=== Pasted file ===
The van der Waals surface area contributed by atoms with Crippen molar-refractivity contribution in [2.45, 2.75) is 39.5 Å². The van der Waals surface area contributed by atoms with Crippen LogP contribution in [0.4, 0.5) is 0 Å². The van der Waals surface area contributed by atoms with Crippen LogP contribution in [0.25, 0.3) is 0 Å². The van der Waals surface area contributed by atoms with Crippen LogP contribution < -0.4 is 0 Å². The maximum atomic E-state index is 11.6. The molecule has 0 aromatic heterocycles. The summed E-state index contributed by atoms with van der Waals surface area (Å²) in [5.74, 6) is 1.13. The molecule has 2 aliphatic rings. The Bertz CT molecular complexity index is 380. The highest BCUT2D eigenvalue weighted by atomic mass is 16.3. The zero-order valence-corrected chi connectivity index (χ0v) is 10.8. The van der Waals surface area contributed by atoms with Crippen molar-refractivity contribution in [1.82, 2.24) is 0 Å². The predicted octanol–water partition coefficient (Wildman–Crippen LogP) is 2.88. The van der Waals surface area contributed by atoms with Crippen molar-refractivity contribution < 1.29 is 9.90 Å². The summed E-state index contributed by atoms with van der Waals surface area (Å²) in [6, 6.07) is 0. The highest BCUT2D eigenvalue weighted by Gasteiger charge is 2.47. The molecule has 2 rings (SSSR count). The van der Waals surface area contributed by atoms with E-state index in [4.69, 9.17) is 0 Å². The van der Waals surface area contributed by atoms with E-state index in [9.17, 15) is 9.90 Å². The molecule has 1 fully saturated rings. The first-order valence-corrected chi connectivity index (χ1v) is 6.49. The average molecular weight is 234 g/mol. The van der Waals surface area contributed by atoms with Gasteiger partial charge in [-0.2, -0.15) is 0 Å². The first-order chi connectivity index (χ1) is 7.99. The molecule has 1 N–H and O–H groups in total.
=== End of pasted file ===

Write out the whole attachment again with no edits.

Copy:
The van der Waals surface area contributed by atoms with Crippen molar-refractivity contribution in [2.45, 2.75) is 39.5 Å². The van der Waals surface area contributed by atoms with Crippen LogP contribution in [0.4, 0.5) is 0 Å². The van der Waals surface area contributed by atoms with Crippen LogP contribution in [0.25, 0.3) is 0 Å². The van der Waals surface area contributed by atoms with Crippen LogP contribution < -0.4 is 0 Å². The maximum atomic E-state index is 11.6. The molecule has 0 aromatic heterocycles. The summed E-state index contributed by atoms with van der Waals surface area (Å²) in [5.74, 6) is 1.13. The molecule has 2 aliphatic rings. The Bertz CT molecular complexity index is 380. The highest BCUT2D eigenvalue weighted by atomic mass is 16.3. The zero-order valence-corrected chi connectivity index (χ0v) is 10.8. The van der Waals surface area contributed by atoms with Crippen molar-refractivity contribution in [1.82, 2.24) is 0 Å². The predicted octanol–water partition coefficient (Wildman–Crippen LogP) is 2.88. The van der Waals surface area contributed by atoms with Crippen molar-refractivity contribution < 1.29 is 9.90 Å². The summed E-state index contributed by atoms with van der Waals surface area (Å²) in [6, 6.07) is 0. The highest BCUT2D eigenvalue weighted by Gasteiger charge is 2.47. The molecule has 2 rings (SSSR count). The van der Waals surface area contributed by atoms with E-state index in [4.69, 9.17) is 0 Å². The van der Waals surface area contributed by atoms with E-state index in [9.17, 15) is 9.90 Å². The molecule has 1 fully saturated rings. The first-order valence-corrected chi connectivity index (χ1v) is 6.49. The average molecular weight is 234 g/mol. The van der Waals surface area contributed by atoms with Gasteiger partial charge in [-0.2, -0.15) is 0 Å². The first-order chi connectivity index (χ1) is 7.99. The molecule has 1 N–H and O–H groups in total.